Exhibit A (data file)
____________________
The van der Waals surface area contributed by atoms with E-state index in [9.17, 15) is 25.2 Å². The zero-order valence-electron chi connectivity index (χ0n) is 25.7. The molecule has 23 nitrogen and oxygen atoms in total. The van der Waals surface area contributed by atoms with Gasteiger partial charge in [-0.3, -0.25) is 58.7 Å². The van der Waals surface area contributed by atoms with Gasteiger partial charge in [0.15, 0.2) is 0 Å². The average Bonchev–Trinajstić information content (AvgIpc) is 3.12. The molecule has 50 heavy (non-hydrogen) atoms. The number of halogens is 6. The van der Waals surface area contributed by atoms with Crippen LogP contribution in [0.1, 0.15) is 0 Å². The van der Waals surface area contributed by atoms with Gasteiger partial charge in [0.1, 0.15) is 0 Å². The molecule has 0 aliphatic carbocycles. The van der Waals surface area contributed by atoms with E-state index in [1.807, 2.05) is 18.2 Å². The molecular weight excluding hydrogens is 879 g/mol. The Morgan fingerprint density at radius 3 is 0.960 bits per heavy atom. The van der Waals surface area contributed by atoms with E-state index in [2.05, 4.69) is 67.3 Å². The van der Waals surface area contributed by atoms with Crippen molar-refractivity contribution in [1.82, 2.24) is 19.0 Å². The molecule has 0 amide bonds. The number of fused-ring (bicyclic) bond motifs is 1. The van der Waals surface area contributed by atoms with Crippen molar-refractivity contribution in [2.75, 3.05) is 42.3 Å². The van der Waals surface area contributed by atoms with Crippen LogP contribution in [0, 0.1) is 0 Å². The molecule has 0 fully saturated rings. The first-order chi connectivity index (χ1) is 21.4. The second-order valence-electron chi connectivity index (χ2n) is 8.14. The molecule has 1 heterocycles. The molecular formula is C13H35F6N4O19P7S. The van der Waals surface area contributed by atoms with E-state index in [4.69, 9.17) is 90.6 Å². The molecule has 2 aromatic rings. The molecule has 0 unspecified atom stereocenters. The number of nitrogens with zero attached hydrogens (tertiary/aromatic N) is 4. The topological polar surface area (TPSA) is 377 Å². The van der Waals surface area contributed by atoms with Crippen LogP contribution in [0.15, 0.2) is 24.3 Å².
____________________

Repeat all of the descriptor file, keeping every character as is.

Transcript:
The van der Waals surface area contributed by atoms with E-state index in [9.17, 15) is 25.2 Å². The zero-order valence-electron chi connectivity index (χ0n) is 25.7. The molecule has 23 nitrogen and oxygen atoms in total. The van der Waals surface area contributed by atoms with Gasteiger partial charge in [-0.3, -0.25) is 58.7 Å². The van der Waals surface area contributed by atoms with Gasteiger partial charge in [0.15, 0.2) is 0 Å². The average Bonchev–Trinajstić information content (AvgIpc) is 3.12. The molecule has 50 heavy (non-hydrogen) atoms. The number of halogens is 6. The van der Waals surface area contributed by atoms with Crippen LogP contribution in [0.1, 0.15) is 0 Å². The van der Waals surface area contributed by atoms with Gasteiger partial charge in [0.1, 0.15) is 0 Å². The molecule has 0 aliphatic carbocycles. The van der Waals surface area contributed by atoms with E-state index in [1.807, 2.05) is 18.2 Å². The molecular weight excluding hydrogens is 879 g/mol. The Morgan fingerprint density at radius 3 is 0.960 bits per heavy atom. The van der Waals surface area contributed by atoms with E-state index in [2.05, 4.69) is 67.3 Å². The van der Waals surface area contributed by atoms with Crippen molar-refractivity contribution in [1.82, 2.24) is 19.0 Å². The molecule has 0 amide bonds. The number of fused-ring (bicyclic) bond motifs is 1. The van der Waals surface area contributed by atoms with Crippen molar-refractivity contribution in [2.75, 3.05) is 42.3 Å². The van der Waals surface area contributed by atoms with Crippen LogP contribution in [0, 0.1) is 0 Å². The molecule has 0 fully saturated rings. The first-order chi connectivity index (χ1) is 21.4. The second-order valence-electron chi connectivity index (χ2n) is 8.14. The molecule has 1 heterocycles. The molecular formula is C13H35F6N4O19P7S. The van der Waals surface area contributed by atoms with E-state index in [4.69, 9.17) is 90.6 Å². The molecule has 2 aromatic rings. The molecule has 0 unspecified atom stereocenters. The number of nitrogens with zero attached hydrogens (tertiary/aromatic N) is 4. The topological polar surface area (TPSA) is 377 Å². The van der Waals surface area contributed by atoms with Crippen LogP contribution in [0.15, 0.2) is 24.3 Å².